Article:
What is disaster recovery with example?

Disaster recovery refers to the strategies and plans in place to restore IT infrastructure and systems after a natural or human-induced disaster. The goal of disaster recovery is to minimize downtime and data loss in the event of system failures or disruptions. An effective disaster recovery plan ensures critical systems can resume normal operations as quickly as possible following an outage.

What are the key elements of a disaster recovery plan?

A comprehensive disaster recovery plan will include the following key elements:

  • Business impact analysis – Identifies the potential impact of system downtime on business operations. This helps prioritize systems and set recovery time objectives.
  • Recovery strategies – Specifies strategies for restoring systems, such as using redundant servers, backups, or alternative sites.
  • Detailed recovery plans – Provides step-by-step procedures for recovering systems, applications, and data to meet RTOs.
  • Emergency response – Defines the immediate actions, roles, and notifications required in response to a disaster.
  • Testing – Validates the effectiveness of disaster recovery strategies through simulated outages.
  • Awareness training – Educates staff on disaster response procedures and responsibilities.
  • Maintenance – Ensures the DR plan is kept current with any changes to the IT environment.

What are some key disaster recovery strategies?

Common disaster recovery strategies include:

  • Backup and restore – Regularly backing up critical data, systems, and applications and storing the backups offline. Backups can be used to restore systems after data loss or corruption.
  • Redundant infrastructure – Maintaining duplicate systems, servers, and network connections that can take over in the event of failures.
  • Failover – Automatically switching operations to redundant systems when primary systems fail.
  • Hot sites – Maintaining fully equipped, live data backup sites that can be operational immediately.
  • Warm sites – Backup facilities with power, networks, and basic equipment but which need some provisioning.
  • Cold sites – Facilities with adequate space and infrastructure but no computer systems.
  • Disaster recovery as a service (DRaaS) – Leveraging cloud-based DR services rather than managing internal hot sites.

Why is disaster recovery important for businesses?

There are several reasons why disaster recovery planning is critical for organizations:

  • It minimizes downtime and promotes business continuity when disasters occur. This avoids revenue and productivity losses.
  • It protects critical data and assets that would be difficult or impossible to replace.
  • It maintains communications and operations until regular business processes resume.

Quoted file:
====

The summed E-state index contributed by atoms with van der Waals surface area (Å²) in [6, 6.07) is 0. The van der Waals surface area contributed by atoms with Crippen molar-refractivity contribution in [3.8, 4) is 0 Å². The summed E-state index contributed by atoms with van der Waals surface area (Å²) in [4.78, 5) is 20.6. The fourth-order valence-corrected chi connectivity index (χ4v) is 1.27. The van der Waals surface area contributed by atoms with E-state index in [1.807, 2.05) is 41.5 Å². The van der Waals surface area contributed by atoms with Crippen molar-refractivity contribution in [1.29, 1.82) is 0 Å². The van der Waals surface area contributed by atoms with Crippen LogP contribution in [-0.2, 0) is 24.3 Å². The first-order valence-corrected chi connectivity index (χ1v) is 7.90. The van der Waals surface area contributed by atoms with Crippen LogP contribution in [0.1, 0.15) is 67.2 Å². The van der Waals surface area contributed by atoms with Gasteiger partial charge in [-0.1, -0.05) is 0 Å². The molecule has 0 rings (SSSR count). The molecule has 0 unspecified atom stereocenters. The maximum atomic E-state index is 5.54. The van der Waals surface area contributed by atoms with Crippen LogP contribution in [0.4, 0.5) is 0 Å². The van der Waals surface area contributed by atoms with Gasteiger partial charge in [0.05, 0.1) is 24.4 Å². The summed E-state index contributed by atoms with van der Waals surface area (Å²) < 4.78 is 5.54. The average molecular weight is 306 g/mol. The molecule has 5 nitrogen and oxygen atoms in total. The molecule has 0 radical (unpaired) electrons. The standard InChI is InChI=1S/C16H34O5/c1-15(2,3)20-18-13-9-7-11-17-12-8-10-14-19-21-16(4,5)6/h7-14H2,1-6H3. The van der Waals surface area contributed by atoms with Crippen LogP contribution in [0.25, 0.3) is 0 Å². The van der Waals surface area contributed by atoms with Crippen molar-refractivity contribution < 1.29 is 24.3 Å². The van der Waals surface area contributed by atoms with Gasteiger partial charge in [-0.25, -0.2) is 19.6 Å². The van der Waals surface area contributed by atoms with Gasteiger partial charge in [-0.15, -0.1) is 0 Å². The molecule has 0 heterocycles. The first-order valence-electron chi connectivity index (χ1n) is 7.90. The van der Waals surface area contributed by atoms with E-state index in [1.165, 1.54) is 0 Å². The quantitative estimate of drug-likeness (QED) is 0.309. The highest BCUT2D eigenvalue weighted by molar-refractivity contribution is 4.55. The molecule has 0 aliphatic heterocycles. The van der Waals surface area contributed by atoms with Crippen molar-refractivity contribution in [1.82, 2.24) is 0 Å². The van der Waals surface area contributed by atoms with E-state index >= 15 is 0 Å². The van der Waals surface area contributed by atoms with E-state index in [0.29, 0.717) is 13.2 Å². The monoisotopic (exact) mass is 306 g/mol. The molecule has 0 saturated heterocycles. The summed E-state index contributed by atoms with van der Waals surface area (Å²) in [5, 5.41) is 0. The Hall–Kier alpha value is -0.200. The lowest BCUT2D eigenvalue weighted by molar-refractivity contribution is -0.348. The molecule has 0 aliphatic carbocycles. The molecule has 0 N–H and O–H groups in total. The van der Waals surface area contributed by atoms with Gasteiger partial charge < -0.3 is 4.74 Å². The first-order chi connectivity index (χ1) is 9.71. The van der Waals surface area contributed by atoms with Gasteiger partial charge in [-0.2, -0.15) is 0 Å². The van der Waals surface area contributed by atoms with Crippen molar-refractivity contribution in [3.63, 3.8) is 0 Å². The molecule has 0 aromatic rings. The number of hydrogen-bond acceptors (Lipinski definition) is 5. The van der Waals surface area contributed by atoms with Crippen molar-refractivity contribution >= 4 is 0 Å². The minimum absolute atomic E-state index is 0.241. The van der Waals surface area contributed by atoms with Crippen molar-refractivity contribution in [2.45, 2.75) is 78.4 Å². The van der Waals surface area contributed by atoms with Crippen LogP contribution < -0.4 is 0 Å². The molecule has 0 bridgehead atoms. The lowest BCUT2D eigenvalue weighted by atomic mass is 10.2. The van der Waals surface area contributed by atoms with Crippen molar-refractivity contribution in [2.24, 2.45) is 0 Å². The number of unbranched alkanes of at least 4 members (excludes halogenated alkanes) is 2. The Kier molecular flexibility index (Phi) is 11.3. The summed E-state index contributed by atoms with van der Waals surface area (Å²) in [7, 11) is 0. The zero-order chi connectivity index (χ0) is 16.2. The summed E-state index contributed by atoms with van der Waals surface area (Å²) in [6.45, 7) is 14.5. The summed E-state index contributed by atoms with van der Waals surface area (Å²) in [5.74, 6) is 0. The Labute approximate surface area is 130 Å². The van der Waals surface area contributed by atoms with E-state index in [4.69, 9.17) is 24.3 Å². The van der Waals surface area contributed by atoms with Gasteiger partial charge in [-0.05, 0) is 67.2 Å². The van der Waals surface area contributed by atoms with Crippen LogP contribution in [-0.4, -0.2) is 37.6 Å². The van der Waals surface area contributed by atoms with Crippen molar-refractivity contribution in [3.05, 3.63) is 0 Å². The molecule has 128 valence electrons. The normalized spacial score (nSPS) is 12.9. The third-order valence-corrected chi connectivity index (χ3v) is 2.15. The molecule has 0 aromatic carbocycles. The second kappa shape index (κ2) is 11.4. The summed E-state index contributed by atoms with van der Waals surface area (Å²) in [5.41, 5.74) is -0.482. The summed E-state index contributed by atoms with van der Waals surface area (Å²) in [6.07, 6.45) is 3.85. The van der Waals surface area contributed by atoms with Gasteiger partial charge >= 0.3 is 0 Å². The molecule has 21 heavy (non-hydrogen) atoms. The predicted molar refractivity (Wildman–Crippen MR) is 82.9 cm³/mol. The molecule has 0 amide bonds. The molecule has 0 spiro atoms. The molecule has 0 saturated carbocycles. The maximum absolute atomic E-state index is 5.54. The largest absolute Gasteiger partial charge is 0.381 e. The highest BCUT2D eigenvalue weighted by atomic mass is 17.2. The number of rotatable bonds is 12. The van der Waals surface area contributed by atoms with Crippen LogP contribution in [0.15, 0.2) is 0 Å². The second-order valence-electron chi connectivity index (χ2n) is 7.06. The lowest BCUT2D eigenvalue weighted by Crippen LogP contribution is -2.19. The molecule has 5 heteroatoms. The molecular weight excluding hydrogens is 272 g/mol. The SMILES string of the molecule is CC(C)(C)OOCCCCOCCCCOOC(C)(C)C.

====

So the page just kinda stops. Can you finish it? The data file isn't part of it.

• It upholds legal, regulatory, and contractual obligations for availability and data security.
  • It protects a company’s reputation by showing customers and partners it can effectively respond to crises.
  • It reduces liabilities associated with system failures affecting customers or partners.

What are recovery time objectives (RTO) and recovery point objectives (RPO)?

RTO and RPO are important metrics used to measure the effectiveness of disaster recovery strategies:

  • Recovery time objective (RTO) – The maximum tolerable time before a business process or system must be restored after a disruption. For example, a company may set an RTO of 24 hours for full restoration of email services.
  • Recovery point objective (RPO) – The maximum tolerable period during which data can be lost from a disaster event. This is based on the frequency of backups. For instance, a company may have an RPO of 4 hours if performing incremental backups every 4 hours.

When defining RTOs and RPOs, companies analyze the potential business impact and financial losses associated with varying levels of downtime. More critical systems will have shorter RTOs and RPOs.

What are some potential disasters that could cause system outages?

Disaster recovery plans should account for a wide range of potential catastrophes including:

  • Natural disasters – Hurricanes, floods, earthquakes, tornadoes, severe storms etc.
  • Power outages – Short and long-term power failures.
  • Fire – Equipment fires, building fires, wildfires etc.
  • Hardware failures – Server, storage, network device malfunctions.
  • Software failures – Software bugs, code errors, security flaws.
  • Human errors – Accidental deletions, configurations, sabotage.
  • Cyber attacks – Malware, hacking, ransomware, DDoS attacks.
  • Communication outages – Loss of internet, WAN, LAN, voice.